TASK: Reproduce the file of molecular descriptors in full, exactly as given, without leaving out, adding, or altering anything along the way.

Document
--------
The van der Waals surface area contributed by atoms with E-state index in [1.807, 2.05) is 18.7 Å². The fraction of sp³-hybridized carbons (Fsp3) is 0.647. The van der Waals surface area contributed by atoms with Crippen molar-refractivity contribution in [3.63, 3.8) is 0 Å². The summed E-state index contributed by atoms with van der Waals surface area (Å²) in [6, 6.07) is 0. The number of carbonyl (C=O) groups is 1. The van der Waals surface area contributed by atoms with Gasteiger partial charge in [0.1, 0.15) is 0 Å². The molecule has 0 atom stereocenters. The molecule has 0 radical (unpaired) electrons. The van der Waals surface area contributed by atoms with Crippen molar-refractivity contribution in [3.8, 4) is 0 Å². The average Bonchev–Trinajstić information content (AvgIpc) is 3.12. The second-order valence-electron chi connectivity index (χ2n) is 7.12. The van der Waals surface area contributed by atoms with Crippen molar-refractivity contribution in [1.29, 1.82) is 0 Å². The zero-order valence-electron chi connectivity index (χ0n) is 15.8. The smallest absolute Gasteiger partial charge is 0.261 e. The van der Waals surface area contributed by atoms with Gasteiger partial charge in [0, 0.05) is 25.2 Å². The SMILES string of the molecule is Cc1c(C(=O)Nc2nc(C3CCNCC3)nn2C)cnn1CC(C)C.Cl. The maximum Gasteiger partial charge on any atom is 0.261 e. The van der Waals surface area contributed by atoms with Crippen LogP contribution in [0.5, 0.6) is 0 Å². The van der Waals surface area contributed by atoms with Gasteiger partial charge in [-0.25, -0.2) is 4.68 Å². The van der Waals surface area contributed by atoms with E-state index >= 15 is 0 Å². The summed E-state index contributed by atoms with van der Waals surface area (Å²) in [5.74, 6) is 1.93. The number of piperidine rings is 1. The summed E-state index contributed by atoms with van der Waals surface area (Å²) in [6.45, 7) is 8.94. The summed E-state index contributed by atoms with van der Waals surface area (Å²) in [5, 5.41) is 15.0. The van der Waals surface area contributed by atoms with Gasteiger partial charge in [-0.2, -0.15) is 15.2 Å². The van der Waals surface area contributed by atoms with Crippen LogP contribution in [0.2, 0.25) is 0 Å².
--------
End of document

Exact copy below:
The van der Waals surface area contributed by atoms with E-state index in [1.807, 2.05) is 18.7 Å². The fraction of sp³-hybridized carbons (Fsp3) is 0.647. The van der Waals surface area contributed by atoms with Crippen molar-refractivity contribution in [3.63, 3.8) is 0 Å². The summed E-state index contributed by atoms with van der Waals surface area (Å²) in [6, 6.07) is 0. The number of carbonyl (C=O) groups is 1. The van der Waals surface area contributed by atoms with Gasteiger partial charge in [0.1, 0.15) is 0 Å². The molecule has 0 atom stereocenters. The molecule has 0 radical (unpaired) electrons. The van der Waals surface area contributed by atoms with Crippen molar-refractivity contribution in [3.8, 4) is 0 Å². The average Bonchev–Trinajstić information content (AvgIpc) is 3.12. The second-order valence-electron chi connectivity index (χ2n) is 7.12. The van der Waals surface area contributed by atoms with Crippen molar-refractivity contribution in [1.29, 1.82) is 0 Å². The zero-order valence-electron chi connectivity index (χ0n) is 15.8. The smallest absolute Gasteiger partial charge is 0.261 e. The van der Waals surface area contributed by atoms with Gasteiger partial charge in [0, 0.05) is 25.2 Å². The SMILES string of the molecule is Cc1c(C(=O)Nc2nc(C3CCNCC3)nn2C)cnn1CC(C)C.Cl. The maximum Gasteiger partial charge on any atom is 0.261 e. The van der Waals surface area contributed by atoms with Crippen LogP contribution in [0.5, 0.6) is 0 Å². The van der Waals surface area contributed by atoms with Gasteiger partial charge in [-0.25, -0.2) is 4.68 Å². The van der Waals surface area contributed by atoms with E-state index >= 15 is 0 Å². The summed E-state index contributed by atoms with van der Waals surface area (Å²) in [5.74, 6) is 1.93. The number of piperidine rings is 1. The summed E-state index contributed by atoms with van der Waals surface area (Å²) in [6.45, 7) is 8.94. The summed E-state index contributed by atoms with van der Waals surface area (Å²) in [5, 5.41) is 15.0. The van der Waals surface area contributed by atoms with Gasteiger partial charge in [-0.2, -0.15) is 15.2 Å². The van der Waals surface area contributed by atoms with Crippen LogP contribution in [0.2, 0.25) is 0 Å².